There were smiles as the first three yachts across the early-morning line were Galicia, followed by America's Winston and the pan-European Intrum Justitia. They had beaten the latest in the line of ketch-rigged maxi yachts, which are 20 feet longer.
'Here comes another dinosaur,' a loud, indiscreet voice said as a pair of masts and clouds of sail appeared around the headland. First of them across the line was Grant Dalton in New Zealand Endeavour, followed by Daniel Malle in La Poste and Pierre Fehlmann in Merit Cup.
Exhilarated after the ride on Galicia, the crewman Geoff Stagg said they had been averaging 16 knots from the Fastnet Rock. 'These guys were fired up to win this race for their crewman Francisco Pino, who was injured so badly last week (he lost a hand).' But he added: 'I still think the maxis will win around the world.'
The 35-minute margin Javier de la Gandara had over the second-placed Brad Butterworth, skippering Dennis Conner's Winston, was impressive. His margin of 1hr 45min over Dalton reflected the better upwind performances of the water-ballasted 60s.
But the fastest times down from the Rock, achieved by de la Gandara and Dalton, were identical. The Whitbread Race is mainly downwind and the 60s, unlike in the Fastnet, are prevented from using their bigger, masthead spinnakers on the long Southern Ocean surfing legs.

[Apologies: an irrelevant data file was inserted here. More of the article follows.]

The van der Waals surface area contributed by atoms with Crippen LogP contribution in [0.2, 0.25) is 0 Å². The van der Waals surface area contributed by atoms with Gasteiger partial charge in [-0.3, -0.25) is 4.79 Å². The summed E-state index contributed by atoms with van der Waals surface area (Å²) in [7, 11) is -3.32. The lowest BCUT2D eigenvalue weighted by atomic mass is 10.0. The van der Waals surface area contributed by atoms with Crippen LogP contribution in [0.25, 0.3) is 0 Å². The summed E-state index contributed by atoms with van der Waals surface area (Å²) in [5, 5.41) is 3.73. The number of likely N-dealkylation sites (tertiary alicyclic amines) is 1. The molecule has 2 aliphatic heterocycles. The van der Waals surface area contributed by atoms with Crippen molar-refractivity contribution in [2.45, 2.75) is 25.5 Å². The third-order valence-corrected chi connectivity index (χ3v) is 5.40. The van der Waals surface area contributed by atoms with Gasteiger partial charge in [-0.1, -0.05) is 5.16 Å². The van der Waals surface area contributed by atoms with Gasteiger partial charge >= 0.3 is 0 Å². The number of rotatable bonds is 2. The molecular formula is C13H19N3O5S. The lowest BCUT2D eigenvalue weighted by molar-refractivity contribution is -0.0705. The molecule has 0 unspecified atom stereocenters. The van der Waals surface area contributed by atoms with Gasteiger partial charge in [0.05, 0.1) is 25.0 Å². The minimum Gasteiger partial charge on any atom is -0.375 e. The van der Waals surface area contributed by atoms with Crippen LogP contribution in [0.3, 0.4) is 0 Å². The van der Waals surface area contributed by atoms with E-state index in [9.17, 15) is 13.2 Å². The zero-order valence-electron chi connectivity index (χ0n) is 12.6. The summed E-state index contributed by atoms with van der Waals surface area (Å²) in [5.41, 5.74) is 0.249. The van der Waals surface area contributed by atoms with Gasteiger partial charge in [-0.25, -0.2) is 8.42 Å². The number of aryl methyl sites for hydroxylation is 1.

The problem for Lawrie Smith is that the pounds 1m-plus modifications he has made to Fortuna to make her faster downwind failed to help in this race. He was nearly the slowest of the 10 Whitbread yachts taking part and was 2hrs 27min slower than Dalton downwind in the same conditions.
For Britain, Matt Humphries, skippering the Dolphin and Youth Challenge, finished fifth of the six Whitbread 60s. Humphries had to contend with a split starboard water ballast tank just after Land's End, which slowed him when beating up to the Rock, and also blown out masthead gennakers, which slowed his run back down. Worries, though, that the project might have to be put on hold for a lack of cash were lifted slightly yesterday as talks progressed with a potential major sponsor.
Last night, the attention was on the climax of the Champagne Mumm Admiral's Cup as Germany made a late run to dislodge Australia. In as tight a finish as you will see in ocean racing, Britain's Indulgence won the 50-foot class by nine seconds from Australia's Ragamuffin and France's Corum Saphir. But everything hung in the balance as Germany's 45- footer Rubin and 40-footer Pinta sought to narrow a 10-point gap to snatch the premier prize.
The Italian challenge collapsed along with the mast of their 45-footer Larouge, leaving the 40-footer Brava Q8, skippered by Paul Cayard, as the last of their three boats still racing.
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